The University Place City Council will vote Monday (March 2) on vehicle restrictions that would affect roughly 4,600 homes near Chambers Bay golf course during the U.S. Open this summer.
The restrictions would limit parking and access to residential neighborhoods near the course during the June 15-21 golf championship.
Also up for council approval Monday is an ordinance banning drones from flying in the city during June.
The United States Golf Association and Pierce County law enforcement asked the city to adopt the temporary prohibition on unmanned aerial vehicles in order to protect public safety, City Attorney Steve Victor said.
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A study session following Monday’s regular meeting will include discussion about additional U.S. Open-related topics such as loosening rules on food vendors, merchants and recreational vehicles during the event.
City staff has made minimal changes to the parking and street-access plan since it was introduced in October.
At the end of 2014, the city’s Public Works and Parks and Recreation director met with residents in affected neighborhoods to answer questions.
“The big concern we heard was ‘We don’t want our neighborhood turned into U.S. Open parking lots,” Gary Cooper said.
Under the city’s plan, he said, they won’t.
The suburban city’s population will almost double daily during the U.S. Open when an estimated 30,000 people flock to the Pierce County-owned golf course.
Most visitors will park outside UP, as far away as Lakewood and Puyallup. They will reach the course via 200 shuttle buses provided by the USGA. But others may try to park near the course.
The USGA has not yet released its transportation plan, including shuttle departure times and routes and the list of roads drivers will use to get to parking lots. That information will be made public at the end of April, according to golf officials.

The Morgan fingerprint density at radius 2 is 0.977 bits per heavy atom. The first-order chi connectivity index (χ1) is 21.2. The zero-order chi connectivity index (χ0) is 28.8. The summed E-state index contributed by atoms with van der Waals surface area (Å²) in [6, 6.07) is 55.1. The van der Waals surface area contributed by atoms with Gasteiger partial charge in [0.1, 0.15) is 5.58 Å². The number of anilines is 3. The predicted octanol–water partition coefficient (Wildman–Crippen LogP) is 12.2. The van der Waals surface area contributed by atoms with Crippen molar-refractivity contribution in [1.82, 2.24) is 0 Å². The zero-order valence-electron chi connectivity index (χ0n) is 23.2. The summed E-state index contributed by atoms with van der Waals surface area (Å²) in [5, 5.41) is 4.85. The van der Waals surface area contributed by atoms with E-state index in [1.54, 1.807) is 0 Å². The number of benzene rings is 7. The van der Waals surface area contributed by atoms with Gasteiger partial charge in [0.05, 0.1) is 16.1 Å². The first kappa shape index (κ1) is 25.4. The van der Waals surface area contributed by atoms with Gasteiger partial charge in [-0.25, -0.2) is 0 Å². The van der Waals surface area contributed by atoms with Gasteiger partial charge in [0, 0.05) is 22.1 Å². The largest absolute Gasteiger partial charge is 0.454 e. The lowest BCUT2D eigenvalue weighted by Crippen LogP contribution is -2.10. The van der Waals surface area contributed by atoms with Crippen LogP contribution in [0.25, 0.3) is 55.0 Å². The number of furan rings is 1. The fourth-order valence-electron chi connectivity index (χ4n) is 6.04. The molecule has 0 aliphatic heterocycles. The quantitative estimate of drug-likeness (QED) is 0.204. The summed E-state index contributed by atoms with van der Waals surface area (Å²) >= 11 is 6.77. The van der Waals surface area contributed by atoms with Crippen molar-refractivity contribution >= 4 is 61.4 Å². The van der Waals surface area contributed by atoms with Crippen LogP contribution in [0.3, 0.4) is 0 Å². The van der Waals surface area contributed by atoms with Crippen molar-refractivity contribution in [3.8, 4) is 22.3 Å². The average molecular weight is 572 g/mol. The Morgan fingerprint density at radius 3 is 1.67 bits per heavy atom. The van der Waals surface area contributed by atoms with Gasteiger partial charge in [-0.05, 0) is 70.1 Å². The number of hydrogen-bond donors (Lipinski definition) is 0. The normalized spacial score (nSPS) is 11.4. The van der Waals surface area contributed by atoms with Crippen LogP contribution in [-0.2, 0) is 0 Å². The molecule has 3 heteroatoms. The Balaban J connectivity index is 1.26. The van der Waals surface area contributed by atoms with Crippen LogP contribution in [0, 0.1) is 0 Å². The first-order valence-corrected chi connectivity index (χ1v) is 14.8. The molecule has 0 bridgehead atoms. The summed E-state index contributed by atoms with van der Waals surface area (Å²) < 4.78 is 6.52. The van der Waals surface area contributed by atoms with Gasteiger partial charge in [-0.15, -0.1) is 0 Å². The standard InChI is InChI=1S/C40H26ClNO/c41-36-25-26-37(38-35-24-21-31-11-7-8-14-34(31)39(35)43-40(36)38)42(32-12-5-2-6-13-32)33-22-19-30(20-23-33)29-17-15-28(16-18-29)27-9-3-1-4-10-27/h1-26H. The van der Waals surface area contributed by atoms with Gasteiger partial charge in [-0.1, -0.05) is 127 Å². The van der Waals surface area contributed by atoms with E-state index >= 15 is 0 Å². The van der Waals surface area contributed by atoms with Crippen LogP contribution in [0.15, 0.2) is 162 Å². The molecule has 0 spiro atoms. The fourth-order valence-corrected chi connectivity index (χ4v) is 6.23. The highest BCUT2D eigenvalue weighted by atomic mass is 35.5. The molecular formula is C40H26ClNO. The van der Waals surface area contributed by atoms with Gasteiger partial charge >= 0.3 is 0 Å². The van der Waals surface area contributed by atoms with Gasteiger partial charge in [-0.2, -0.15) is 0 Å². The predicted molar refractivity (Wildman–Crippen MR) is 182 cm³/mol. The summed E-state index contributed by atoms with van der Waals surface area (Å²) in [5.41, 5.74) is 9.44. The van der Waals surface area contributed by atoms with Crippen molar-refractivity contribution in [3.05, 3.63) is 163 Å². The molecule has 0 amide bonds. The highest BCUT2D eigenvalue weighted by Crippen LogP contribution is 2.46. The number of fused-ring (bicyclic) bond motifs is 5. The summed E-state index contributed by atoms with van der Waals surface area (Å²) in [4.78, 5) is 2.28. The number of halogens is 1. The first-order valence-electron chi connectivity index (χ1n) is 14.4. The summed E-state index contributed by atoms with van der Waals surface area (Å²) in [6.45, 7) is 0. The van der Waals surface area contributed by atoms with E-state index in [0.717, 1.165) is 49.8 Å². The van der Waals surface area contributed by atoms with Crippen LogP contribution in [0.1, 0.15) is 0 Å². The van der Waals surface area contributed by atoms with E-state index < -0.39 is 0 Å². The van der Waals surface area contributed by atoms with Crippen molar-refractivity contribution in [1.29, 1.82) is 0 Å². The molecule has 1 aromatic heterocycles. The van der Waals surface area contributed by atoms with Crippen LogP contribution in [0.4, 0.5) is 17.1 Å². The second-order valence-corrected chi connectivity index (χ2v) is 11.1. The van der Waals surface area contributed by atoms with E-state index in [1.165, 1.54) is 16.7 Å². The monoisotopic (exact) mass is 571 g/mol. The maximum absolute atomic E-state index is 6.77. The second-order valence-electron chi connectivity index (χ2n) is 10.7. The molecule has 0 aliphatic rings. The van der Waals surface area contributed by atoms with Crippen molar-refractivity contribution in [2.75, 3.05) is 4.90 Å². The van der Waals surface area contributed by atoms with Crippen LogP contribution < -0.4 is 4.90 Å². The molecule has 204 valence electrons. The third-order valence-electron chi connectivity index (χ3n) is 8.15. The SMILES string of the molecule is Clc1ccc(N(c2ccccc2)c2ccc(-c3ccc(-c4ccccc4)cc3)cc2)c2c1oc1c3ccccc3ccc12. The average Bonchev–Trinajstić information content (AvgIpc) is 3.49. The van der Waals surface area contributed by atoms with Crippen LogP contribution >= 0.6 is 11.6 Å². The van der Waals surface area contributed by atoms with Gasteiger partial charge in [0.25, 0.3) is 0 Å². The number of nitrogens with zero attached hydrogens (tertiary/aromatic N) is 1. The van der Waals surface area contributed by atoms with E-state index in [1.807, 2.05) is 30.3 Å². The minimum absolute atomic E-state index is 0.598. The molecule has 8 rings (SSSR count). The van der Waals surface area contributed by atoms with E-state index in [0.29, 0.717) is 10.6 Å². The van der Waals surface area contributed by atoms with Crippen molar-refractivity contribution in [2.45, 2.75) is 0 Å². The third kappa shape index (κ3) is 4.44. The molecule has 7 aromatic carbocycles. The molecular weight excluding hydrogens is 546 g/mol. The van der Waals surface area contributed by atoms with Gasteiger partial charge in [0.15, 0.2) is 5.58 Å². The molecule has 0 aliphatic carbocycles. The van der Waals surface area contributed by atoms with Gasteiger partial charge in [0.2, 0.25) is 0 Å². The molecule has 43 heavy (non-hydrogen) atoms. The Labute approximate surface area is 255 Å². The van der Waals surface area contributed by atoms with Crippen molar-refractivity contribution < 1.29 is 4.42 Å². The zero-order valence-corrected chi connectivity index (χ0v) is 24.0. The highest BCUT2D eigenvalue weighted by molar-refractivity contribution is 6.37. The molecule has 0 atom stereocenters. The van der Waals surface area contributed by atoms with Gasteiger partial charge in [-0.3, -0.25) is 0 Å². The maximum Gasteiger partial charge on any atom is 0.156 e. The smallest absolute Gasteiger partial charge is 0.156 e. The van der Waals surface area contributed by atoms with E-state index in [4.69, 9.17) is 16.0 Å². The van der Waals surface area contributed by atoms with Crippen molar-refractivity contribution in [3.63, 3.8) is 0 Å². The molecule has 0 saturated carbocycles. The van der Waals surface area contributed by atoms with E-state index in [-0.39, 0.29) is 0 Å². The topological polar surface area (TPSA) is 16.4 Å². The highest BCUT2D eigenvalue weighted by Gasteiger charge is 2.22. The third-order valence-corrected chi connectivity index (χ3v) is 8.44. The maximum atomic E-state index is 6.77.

University Place residents should expect disruption.
“My goal is to minimize that impact,” Cooper said.
Under the city’s plan up for approval Monday, residents closest to the course will see the most restrictions, including no access to roads they travel daily.
Grandview Drive will be closed from 48th Street to 64th/Chambers Creek Road to all cars except those associated with the tournament. The majority of residents who use Grandview in this area will be redirected to Cirque Drive from Bristonwood Drive.
Eighty-nine homes from 58th Street Court West to 62nd Street Court West will be issued a special access pass because Grandview is the only way in and out of the neighborhood.
Visitors to these 89 homes, including delivery trucks or other services, will be granted access after going through a checkpoint.
A street parking ban is also proposed in the immediate area around the course. The city estimates 1,245 residences (including the 89 previously mentioned) will be affected by the ban. Residents and their guests will have to park in driveways or on front lawns. Cars found on streets will be ticketed and towed.
The street parking restriction would be in place 24 hours a day for all seven days of the tournament.
Another 3,366 residences will be inside a proposed no-event parking zone. Residents can park on the streets in this zone, but neighbors will be asked to report violators who are seen parking and walking to the course.